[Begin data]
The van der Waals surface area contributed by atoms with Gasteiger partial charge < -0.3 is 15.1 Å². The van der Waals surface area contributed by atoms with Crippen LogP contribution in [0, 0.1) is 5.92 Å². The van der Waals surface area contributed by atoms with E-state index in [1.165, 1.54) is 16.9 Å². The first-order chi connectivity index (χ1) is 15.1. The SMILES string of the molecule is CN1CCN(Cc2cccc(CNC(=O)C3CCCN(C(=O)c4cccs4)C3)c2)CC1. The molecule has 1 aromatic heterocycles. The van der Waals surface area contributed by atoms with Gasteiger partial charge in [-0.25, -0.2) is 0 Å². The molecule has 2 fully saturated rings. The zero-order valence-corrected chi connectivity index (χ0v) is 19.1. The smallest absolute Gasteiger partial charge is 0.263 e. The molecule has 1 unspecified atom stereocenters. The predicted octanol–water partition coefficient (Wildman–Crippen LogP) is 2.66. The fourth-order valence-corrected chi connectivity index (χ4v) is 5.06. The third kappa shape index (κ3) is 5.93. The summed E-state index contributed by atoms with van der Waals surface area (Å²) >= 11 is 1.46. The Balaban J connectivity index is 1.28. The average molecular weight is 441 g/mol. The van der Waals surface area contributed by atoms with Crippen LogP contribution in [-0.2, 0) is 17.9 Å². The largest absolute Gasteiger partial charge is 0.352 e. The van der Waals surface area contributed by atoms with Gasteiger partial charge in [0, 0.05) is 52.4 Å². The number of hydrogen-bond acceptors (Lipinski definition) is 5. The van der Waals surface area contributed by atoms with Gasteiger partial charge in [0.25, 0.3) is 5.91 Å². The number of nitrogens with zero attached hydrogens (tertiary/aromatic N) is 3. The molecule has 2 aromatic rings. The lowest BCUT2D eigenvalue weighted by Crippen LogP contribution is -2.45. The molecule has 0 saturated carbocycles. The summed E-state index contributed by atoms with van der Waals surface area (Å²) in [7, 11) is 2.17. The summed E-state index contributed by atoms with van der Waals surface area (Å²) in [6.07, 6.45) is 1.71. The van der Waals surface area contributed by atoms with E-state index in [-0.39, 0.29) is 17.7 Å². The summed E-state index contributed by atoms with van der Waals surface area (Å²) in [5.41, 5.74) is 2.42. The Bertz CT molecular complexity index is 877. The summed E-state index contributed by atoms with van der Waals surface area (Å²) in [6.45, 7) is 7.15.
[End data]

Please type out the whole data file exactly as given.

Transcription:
The van der Waals surface area contributed by atoms with Gasteiger partial charge < -0.3 is 15.1 Å². The van der Waals surface area contributed by atoms with Crippen LogP contribution in [0, 0.1) is 5.92 Å². The van der Waals surface area contributed by atoms with E-state index in [1.165, 1.54) is 16.9 Å². The first-order chi connectivity index (χ1) is 15.1. The SMILES string of the molecule is CN1CCN(Cc2cccc(CNC(=O)C3CCCN(C(=O)c4cccs4)C3)c2)CC1. The molecule has 1 aromatic heterocycles. The van der Waals surface area contributed by atoms with Gasteiger partial charge in [-0.25, -0.2) is 0 Å². The molecule has 2 fully saturated rings. The zero-order valence-corrected chi connectivity index (χ0v) is 19.1. The smallest absolute Gasteiger partial charge is 0.263 e. The molecule has 1 unspecified atom stereocenters. The predicted octanol–water partition coefficient (Wildman–Crippen LogP) is 2.66. The fourth-order valence-corrected chi connectivity index (χ4v) is 5.06. The third kappa shape index (κ3) is 5.93. The summed E-state index contributed by atoms with van der Waals surface area (Å²) >= 11 is 1.46. The Balaban J connectivity index is 1.28. The average molecular weight is 441 g/mol. The van der Waals surface area contributed by atoms with Crippen LogP contribution in [-0.2, 0) is 17.9 Å². The largest absolute Gasteiger partial charge is 0.352 e. The van der Waals surface area contributed by atoms with Gasteiger partial charge in [0, 0.05) is 52.4 Å². The number of hydrogen-bond acceptors (Lipinski definition) is 5. The van der Waals surface area contributed by atoms with Gasteiger partial charge in [0.25, 0.3) is 5.91 Å². The number of nitrogens with zero attached hydrogens (tertiary/aromatic N) is 3. The molecule has 2 aromatic rings. The lowest BCUT2D eigenvalue weighted by Crippen LogP contribution is -2.45. The molecule has 0 saturated carbocycles. The summed E-state index contributed by atoms with van der Waals surface area (Å²) in [7, 11) is 2.17. The summed E-state index contributed by atoms with van der Waals surface area (Å²) in [6.07, 6.45) is 1.71. The van der Waals surface area contributed by atoms with E-state index in [-0.39, 0.29) is 17.7 Å². The summed E-state index contributed by atoms with van der Waals surface area (Å²) in [5.41, 5.74) is 2.42. The Bertz CT molecular complexity index is 877. The summed E-state index contributed by atoms with van der Waals surface area (Å²) in [6.45, 7) is 7.15.